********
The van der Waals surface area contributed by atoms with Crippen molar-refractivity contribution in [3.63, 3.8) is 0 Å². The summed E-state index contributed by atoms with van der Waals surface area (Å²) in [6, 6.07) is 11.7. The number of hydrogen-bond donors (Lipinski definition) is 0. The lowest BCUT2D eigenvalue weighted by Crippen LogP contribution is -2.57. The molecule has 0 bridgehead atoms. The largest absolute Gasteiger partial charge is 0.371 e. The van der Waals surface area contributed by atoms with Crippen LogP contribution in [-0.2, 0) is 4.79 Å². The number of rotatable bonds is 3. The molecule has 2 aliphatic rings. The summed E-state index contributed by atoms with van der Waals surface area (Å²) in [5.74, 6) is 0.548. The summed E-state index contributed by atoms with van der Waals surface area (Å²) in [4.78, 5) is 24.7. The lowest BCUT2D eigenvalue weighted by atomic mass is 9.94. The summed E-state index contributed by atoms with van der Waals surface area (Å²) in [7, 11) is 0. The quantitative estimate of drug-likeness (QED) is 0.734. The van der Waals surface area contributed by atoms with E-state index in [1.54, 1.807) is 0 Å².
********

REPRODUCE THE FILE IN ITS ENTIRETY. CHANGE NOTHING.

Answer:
The van der Waals surface area contributed by atoms with Crippen molar-refractivity contribution in [3.63, 3.8) is 0 Å². The summed E-state index contributed by atoms with van der Waals surface area (Å²) in [6, 6.07) is 11.7. The number of hydrogen-bond donors (Lipinski definition) is 0. The lowest BCUT2D eigenvalue weighted by Crippen LogP contribution is -2.57. The molecule has 0 bridgehead atoms. The largest absolute Gasteiger partial charge is 0.371 e. The van der Waals surface area contributed by atoms with Crippen LogP contribution in [-0.2, 0) is 4.79 Å². The number of rotatable bonds is 3. The molecule has 2 aliphatic rings. The summed E-state index contributed by atoms with van der Waals surface area (Å²) in [5.74, 6) is 0.548. The summed E-state index contributed by atoms with van der Waals surface area (Å²) in [4.78, 5) is 24.7. The lowest BCUT2D eigenvalue weighted by atomic mass is 9.94. The summed E-state index contributed by atoms with van der Waals surface area (Å²) in [7, 11) is 0. The quantitative estimate of drug-likeness (QED) is 0.734. The van der Waals surface area contributed by atoms with E-state index in [1.54, 1.807) is 0 Å².